Amos Oz and Three Versions of Judas

I read a brief excerpt from Amos Oz’s latest novel, Judas, this morning, then looked for reviews of the book and the author’s recent interviews. Here’s one from September 2016:

But as much as the young Oz was enthralled by Jesus, the story of Judas irritated him…

Nothing about it adds up. Judas Iscariot is meant to be a rich man, yet he performs his great act of treachery for just 30 pieces of silver… And why would Jesus’s pursuers need Judas to point him out via the unforgettable gesture of a kiss? The miracle-worker was already notorious in Roman Jerusalem…

Ash [the protagonist] presents a persuasive case that, far from being a betrayer, Judas was the truest believer in Jesus.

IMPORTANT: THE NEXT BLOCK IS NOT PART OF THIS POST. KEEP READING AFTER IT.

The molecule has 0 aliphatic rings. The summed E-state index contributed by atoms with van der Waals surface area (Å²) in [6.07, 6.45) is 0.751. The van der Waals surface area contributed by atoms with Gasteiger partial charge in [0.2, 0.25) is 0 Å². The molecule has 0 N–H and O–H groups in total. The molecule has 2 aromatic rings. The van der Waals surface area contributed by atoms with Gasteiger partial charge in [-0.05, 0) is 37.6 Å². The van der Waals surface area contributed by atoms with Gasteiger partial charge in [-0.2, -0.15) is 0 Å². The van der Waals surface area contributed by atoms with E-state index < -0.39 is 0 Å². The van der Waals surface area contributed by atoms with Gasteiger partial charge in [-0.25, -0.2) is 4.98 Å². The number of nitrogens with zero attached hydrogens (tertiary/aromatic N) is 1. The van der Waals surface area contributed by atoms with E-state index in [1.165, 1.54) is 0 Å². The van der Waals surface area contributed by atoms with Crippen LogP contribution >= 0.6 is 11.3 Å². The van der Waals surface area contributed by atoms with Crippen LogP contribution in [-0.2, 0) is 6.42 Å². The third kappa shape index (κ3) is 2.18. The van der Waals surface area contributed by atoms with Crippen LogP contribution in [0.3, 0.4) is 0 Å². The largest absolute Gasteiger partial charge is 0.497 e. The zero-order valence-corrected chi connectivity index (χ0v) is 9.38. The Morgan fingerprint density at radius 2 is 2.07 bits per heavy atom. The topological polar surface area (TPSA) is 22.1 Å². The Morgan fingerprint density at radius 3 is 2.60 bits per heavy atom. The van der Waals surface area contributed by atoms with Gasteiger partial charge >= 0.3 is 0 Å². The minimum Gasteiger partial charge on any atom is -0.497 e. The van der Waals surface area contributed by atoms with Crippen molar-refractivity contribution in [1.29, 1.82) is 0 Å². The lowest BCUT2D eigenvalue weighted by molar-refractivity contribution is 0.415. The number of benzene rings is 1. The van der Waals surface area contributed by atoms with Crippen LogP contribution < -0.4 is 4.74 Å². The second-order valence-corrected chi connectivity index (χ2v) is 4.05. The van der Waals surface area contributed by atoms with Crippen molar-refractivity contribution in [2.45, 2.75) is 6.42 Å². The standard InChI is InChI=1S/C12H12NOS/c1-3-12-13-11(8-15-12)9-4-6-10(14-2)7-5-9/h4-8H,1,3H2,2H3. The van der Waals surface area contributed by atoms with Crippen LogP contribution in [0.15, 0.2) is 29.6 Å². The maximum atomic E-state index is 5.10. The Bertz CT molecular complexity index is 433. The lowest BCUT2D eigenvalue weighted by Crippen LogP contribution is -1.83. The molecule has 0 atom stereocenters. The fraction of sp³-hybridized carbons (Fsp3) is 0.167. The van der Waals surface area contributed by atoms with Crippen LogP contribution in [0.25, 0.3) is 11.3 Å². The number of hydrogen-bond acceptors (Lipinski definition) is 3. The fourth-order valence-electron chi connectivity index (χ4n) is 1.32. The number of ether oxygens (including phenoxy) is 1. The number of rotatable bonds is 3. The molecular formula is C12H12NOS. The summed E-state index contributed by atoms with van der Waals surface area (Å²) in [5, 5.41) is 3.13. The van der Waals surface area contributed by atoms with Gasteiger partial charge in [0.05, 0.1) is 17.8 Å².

I’ve found two reviews in The Guardian as well as reviews in Haaretz, The Times of Israel, The Washington Post, The New Your Times, and The New Yorker. Also, a 2015 interview and another one from 2016. In this last one, Amos Oz says:

You see, I don’t have a bookshelf with my eternal beloved ones on it. They come and go. A few of them come more often than the others: Chekhov, Cervantes, Faulkner, Agnon, Brener, Yizhar, Alterman, Bialik, Amichai, Lampedusa’s “Il Gattopardo,” Kafka and Borges, sometimes Thomas Mann and sometimes Elsa Morante and Natalia Ginzburg.

Borges. None of the reviews and interviews mention Borges’ tour de force, Three Versions of Judas (Tres Versiones de Judas), published in 1944. That’s the first thing that came to my mind when I was reading Oz’s thoughts on Judas’ motives. There’s no way Oz was unfamiliar with The Three Versions when writing his own Judas.

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